From a learning and training perspective, it is important to establish a clear differentiation between undesired states and outcomes. Undesired states are transitional states between a normal operational state (i.e. an aircraft in climb to an assigned altitude) and an outcome. Outcomes, on the other hand, are end states, most notably, reportable occurrences (i.e. incidents and accidents). An example would be as follows: an aircraft climbing to an assigned altitude (normal operational state) is re-cleared to another altitude. The flight crew incorrectly reads back the new assigned altitude as a higher one, but the air traffic controller does not catch the misread readback. The aircraft is thus climbing to an incorrect altitude (undesired state), which could result in a loss of separation (outcome).

The training and remedial implications of the differentiation between undesired states and outcomes are of significance. While at the undesired state stage, the air traffic controller has the possibility, through appropriate TEM, of recovering the situation, and returning it to a normal operational state, thereby restoring the required margins of safety. Once the undesired state becomes an outcome, recovery of the situation without loss of safety margins is no longer possible. This is not to imply that air traffic controllers would not attempt to mitigate the impact of the outcome, but that the margins of safety were compromised and must therefore be restored.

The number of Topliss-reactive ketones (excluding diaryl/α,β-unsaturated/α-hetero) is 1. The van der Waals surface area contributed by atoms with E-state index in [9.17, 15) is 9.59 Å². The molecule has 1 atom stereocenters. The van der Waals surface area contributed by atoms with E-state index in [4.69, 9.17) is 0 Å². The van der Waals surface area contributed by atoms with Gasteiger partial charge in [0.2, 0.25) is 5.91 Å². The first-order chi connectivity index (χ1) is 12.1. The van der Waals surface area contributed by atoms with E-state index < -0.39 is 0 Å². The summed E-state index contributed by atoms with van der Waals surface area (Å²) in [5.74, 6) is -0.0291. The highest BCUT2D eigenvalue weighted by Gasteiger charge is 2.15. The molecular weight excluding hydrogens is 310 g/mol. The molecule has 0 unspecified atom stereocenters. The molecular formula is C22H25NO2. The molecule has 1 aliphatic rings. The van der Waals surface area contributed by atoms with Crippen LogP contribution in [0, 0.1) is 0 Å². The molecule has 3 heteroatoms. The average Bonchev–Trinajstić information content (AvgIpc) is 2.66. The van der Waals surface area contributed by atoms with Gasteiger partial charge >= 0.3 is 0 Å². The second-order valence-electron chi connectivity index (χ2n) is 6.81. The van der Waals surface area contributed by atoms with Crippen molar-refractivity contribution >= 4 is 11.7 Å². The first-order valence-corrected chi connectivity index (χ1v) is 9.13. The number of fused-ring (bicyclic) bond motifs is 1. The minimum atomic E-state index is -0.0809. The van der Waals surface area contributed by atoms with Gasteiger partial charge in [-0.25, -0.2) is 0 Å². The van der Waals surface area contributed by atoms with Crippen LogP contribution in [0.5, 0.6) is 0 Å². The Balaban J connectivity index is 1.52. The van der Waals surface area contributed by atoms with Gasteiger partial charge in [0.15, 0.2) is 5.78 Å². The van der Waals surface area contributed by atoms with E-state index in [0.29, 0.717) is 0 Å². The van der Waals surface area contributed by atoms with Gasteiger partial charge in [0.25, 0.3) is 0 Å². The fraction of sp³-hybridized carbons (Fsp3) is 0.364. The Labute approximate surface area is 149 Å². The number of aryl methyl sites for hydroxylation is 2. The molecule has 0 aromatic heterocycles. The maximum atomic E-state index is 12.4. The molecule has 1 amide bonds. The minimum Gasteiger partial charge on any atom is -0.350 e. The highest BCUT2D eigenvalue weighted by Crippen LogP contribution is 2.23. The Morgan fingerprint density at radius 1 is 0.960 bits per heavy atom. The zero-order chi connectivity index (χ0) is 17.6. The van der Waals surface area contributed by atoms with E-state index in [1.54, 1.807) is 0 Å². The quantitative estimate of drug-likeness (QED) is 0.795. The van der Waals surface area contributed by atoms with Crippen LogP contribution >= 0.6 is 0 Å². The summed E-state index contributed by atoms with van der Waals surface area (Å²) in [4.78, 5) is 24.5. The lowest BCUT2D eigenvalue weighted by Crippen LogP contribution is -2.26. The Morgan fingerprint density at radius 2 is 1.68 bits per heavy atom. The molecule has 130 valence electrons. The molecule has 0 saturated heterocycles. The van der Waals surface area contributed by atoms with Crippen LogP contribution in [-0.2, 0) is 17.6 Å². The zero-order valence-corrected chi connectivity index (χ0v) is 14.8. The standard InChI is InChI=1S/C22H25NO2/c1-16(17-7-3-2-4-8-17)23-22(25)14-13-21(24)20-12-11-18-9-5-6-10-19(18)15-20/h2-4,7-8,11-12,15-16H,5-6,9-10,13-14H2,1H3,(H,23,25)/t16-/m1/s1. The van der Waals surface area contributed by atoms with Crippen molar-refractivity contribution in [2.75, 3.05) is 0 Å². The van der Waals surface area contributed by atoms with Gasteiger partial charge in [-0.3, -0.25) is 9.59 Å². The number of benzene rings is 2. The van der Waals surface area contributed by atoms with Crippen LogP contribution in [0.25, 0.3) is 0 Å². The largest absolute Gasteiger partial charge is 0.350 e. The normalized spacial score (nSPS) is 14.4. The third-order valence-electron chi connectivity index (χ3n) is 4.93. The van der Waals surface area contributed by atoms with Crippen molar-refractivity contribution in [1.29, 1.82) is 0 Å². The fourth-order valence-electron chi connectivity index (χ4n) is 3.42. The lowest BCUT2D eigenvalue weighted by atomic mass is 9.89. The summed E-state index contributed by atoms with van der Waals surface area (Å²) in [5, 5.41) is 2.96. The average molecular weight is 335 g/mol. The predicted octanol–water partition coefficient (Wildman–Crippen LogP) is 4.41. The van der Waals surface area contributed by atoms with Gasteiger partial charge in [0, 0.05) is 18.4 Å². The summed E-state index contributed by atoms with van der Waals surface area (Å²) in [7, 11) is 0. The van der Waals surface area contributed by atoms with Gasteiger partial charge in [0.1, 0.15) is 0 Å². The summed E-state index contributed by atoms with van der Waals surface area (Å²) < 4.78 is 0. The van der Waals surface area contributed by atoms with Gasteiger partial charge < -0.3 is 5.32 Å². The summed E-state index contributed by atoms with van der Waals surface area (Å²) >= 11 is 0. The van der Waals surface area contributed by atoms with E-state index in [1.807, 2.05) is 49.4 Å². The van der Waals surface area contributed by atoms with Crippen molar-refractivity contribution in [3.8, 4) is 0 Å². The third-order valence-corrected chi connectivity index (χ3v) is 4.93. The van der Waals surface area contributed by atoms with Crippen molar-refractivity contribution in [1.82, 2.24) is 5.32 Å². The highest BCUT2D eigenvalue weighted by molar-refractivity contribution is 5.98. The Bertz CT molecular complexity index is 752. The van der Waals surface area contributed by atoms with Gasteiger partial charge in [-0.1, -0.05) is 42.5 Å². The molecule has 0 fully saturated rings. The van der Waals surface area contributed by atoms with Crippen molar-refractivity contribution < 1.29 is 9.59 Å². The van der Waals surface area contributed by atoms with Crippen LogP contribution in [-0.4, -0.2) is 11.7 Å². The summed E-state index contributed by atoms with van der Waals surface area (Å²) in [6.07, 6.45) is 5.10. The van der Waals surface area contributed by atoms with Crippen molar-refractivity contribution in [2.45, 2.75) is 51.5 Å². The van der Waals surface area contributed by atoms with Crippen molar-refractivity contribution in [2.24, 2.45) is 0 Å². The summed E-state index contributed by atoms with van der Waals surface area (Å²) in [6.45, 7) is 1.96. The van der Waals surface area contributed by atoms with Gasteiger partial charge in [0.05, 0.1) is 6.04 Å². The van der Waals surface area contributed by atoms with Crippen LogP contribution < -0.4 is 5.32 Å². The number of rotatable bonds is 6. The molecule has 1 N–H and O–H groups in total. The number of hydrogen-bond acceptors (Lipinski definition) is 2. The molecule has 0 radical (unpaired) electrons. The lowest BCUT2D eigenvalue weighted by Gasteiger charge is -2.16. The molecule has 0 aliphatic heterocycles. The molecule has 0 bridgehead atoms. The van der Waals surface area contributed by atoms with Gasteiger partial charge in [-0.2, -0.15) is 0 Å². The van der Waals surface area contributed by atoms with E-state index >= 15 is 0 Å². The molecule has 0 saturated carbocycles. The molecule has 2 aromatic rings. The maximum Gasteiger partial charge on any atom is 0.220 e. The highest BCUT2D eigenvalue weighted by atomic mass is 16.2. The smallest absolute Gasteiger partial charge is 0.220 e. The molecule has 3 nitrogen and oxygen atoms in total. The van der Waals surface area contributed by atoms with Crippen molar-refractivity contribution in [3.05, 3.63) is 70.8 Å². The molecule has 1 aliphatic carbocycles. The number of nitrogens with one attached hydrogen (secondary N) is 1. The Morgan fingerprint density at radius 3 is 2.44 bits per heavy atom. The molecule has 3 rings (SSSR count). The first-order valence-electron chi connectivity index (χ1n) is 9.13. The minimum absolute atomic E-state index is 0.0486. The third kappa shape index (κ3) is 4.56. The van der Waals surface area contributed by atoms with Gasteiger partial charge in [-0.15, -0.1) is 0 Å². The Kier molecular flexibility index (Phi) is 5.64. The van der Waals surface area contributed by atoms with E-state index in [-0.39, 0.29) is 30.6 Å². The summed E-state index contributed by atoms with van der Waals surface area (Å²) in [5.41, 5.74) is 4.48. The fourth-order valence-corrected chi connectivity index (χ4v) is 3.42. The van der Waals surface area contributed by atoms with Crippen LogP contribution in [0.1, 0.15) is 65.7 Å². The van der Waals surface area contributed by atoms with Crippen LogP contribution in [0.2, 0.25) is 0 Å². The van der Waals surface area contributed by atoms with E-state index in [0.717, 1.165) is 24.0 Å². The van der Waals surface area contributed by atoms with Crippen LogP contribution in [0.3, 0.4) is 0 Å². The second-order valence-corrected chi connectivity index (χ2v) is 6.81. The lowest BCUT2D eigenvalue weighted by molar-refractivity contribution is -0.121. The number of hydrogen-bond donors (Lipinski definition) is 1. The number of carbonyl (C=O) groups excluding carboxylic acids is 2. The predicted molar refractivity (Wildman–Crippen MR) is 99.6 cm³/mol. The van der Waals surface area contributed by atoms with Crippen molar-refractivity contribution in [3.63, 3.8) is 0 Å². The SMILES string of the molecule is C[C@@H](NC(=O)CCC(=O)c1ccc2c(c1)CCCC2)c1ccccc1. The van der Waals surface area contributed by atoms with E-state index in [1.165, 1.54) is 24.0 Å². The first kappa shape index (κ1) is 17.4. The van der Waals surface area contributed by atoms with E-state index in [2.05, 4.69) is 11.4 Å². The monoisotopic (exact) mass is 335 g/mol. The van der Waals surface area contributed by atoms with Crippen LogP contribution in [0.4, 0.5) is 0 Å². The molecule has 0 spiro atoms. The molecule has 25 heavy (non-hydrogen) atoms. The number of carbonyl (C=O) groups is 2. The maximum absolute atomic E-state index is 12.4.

This diagram presents a graphic summary of the Threat and Error Management framework. It is suggested that the dotted lines represent paths that are less common than those indicated by the unbroken lines.

Threat and Error Countermeasures

Air traffic controllers must, as part of the normal discharge of their operational duties, employ countermeasures to keep threats, errors and undesired states from reducing margins of safety in ATC operations. Examples of countermeasures would include checklists, briefings, and prescribed procedures, as well as personal strategies and tactics. It is an interesting observation from the flight deck environment that flight crews dedicate significant amounts of time and energies to the application of countermeasures to ensure margins of safety during flight operations.